Tianchi, or the Heavenly Lake, lies on the Changbai Mountain, a volcano which straddles the Chinese/North Korean border, in this photo taken on Friday, September 9, 2011. [Photo: CRIENGLISH.com / Zhang Jin]
I went hunting lake monsters in a volcano which straddles the Chinese/North Korean border today. I bet not many people can say that.
My face was so frozen I could barely mutter words about the fabled Tianchi monster into the recorder. You'd think a volcano's caldera would be warmer than that, but I suppose that when you're standing atop a mountain that's just under a third of the height of Everest, some chilly winds can be expected.
The Chinese name for the mountain is Changbai mountain, or 'long white' mountain. There's a lake on the summit, some of which rests inside North Korean territory. There have been tales of a mysterious creature emerging from the lake and I was determined to uncover information about it.
Let's face it ?C if you were a monster choosing a lair, a lake on top of a volcano straddling the Chinese-North Korean border sounds like a pretty prime piece of real estate.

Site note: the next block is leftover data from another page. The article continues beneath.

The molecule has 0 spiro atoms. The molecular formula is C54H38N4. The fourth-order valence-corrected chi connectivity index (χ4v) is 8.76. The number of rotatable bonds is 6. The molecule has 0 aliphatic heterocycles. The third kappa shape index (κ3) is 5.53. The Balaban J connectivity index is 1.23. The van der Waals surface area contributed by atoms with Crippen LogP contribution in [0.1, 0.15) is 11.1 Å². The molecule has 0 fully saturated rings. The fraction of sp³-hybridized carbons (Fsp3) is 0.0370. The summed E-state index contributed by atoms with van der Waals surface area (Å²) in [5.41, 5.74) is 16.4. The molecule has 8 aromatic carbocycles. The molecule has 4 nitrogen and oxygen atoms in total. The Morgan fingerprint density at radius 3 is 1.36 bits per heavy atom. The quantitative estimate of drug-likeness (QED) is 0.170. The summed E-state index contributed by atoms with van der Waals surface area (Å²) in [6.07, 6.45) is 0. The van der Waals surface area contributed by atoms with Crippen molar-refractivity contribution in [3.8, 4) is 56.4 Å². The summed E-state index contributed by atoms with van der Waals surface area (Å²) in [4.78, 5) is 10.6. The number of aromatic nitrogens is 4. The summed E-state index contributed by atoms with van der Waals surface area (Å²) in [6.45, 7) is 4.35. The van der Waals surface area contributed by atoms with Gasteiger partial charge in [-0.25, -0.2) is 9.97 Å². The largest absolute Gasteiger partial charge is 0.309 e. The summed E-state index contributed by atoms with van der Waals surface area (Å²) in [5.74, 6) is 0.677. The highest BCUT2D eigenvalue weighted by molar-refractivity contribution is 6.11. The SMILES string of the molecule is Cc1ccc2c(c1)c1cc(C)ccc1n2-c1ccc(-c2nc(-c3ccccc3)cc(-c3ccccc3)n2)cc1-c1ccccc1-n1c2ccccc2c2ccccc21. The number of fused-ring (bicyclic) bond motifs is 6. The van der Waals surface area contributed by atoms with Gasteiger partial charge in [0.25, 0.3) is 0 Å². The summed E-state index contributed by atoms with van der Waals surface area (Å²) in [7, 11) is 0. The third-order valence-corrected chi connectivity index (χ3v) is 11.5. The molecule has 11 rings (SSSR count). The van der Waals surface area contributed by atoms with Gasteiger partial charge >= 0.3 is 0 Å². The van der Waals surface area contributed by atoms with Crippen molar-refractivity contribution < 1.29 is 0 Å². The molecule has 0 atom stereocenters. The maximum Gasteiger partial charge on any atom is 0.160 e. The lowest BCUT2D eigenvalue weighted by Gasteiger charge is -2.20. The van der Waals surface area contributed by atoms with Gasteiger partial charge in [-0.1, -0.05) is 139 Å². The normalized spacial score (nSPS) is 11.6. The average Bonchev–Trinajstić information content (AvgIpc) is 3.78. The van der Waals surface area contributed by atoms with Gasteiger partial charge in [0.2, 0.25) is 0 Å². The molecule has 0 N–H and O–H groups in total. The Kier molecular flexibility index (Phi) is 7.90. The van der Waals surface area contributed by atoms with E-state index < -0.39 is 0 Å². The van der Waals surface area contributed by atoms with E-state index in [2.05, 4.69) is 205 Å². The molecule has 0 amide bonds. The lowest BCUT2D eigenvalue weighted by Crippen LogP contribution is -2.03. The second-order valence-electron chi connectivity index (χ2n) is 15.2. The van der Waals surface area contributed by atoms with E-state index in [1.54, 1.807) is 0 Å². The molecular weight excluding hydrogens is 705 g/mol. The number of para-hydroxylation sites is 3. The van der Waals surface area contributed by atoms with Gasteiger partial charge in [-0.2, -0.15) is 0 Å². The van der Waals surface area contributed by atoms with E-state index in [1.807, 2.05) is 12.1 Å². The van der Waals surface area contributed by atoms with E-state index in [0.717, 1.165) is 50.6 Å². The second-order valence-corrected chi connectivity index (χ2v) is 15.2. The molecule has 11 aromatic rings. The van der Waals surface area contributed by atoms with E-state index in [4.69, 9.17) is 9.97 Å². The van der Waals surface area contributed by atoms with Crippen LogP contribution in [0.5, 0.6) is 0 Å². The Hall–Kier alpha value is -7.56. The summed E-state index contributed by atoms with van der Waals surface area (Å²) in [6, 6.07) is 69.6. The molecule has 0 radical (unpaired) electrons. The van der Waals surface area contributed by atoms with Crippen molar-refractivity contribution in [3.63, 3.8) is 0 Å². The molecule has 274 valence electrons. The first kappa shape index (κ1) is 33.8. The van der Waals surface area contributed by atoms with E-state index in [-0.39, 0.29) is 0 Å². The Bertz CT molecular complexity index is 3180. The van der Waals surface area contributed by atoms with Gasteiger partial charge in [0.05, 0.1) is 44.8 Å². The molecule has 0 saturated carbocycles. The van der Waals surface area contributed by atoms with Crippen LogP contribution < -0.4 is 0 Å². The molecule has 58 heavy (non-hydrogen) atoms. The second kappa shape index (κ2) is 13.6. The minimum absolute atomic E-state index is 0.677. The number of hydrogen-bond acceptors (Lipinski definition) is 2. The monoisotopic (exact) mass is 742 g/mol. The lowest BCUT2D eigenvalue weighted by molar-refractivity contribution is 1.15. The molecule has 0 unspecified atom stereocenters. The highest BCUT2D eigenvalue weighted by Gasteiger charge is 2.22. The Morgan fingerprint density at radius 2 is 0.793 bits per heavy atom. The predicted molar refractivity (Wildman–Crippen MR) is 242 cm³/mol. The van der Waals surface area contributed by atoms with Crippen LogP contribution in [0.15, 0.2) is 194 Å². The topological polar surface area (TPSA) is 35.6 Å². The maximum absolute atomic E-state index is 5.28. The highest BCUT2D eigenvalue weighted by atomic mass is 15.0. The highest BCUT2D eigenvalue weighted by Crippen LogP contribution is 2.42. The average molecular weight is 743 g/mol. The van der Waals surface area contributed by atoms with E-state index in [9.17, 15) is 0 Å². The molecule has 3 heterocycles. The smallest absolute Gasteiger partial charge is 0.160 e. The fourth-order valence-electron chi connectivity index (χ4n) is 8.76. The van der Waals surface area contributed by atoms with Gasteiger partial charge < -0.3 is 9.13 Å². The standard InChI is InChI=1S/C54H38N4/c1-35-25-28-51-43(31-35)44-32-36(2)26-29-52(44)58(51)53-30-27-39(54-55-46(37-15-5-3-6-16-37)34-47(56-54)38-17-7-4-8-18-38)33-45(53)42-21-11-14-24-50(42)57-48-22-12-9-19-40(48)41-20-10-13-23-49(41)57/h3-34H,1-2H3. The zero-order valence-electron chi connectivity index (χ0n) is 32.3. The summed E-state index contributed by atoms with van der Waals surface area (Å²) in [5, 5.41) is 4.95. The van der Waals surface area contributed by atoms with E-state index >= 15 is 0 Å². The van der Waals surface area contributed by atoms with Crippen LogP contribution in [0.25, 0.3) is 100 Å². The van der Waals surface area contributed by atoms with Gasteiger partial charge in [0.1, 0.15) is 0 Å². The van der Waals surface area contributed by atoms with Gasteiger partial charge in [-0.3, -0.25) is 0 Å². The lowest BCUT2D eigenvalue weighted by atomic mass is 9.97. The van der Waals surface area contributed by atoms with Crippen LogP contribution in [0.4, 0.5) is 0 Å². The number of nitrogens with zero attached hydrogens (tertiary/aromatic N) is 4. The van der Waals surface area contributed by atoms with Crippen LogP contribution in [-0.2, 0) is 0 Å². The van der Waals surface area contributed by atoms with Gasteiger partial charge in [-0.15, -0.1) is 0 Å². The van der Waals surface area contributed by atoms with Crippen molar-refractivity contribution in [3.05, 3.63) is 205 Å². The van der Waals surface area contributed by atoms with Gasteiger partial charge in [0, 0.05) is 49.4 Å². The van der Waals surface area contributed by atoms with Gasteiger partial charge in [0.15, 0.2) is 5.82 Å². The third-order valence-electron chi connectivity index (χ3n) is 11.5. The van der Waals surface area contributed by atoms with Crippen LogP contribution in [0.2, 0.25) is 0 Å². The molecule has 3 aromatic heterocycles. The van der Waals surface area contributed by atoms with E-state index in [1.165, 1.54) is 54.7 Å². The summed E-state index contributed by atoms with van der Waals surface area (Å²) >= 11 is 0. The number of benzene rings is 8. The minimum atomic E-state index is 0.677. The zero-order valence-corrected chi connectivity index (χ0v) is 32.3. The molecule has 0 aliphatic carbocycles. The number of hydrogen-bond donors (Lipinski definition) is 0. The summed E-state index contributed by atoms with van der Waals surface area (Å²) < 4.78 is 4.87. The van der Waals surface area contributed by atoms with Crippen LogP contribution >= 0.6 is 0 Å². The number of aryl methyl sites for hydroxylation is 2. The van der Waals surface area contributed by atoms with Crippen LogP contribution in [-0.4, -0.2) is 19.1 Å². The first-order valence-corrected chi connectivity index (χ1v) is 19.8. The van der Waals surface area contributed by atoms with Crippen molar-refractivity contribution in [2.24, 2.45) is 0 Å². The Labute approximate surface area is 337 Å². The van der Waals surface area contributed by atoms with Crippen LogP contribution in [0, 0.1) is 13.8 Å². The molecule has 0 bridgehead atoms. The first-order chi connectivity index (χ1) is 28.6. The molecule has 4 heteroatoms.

We had taken a bus halfway up the mountain and climbed the last 1200-or-so steps ourselves. The air was thin and cool, a stark contrast to what I've been facing in Beijing for the last few months.
It was the final destination on our tour of Jilin. From the vast crowds at the Northeast Asia Expo, to the bucolic Ginseng and Songhua Stone museums of Baishan, the trip had been quite an experience, but standing at the top of a volcano was definitely the highlight of the trip for me.
Even if my lips were too frozen at the time to say so.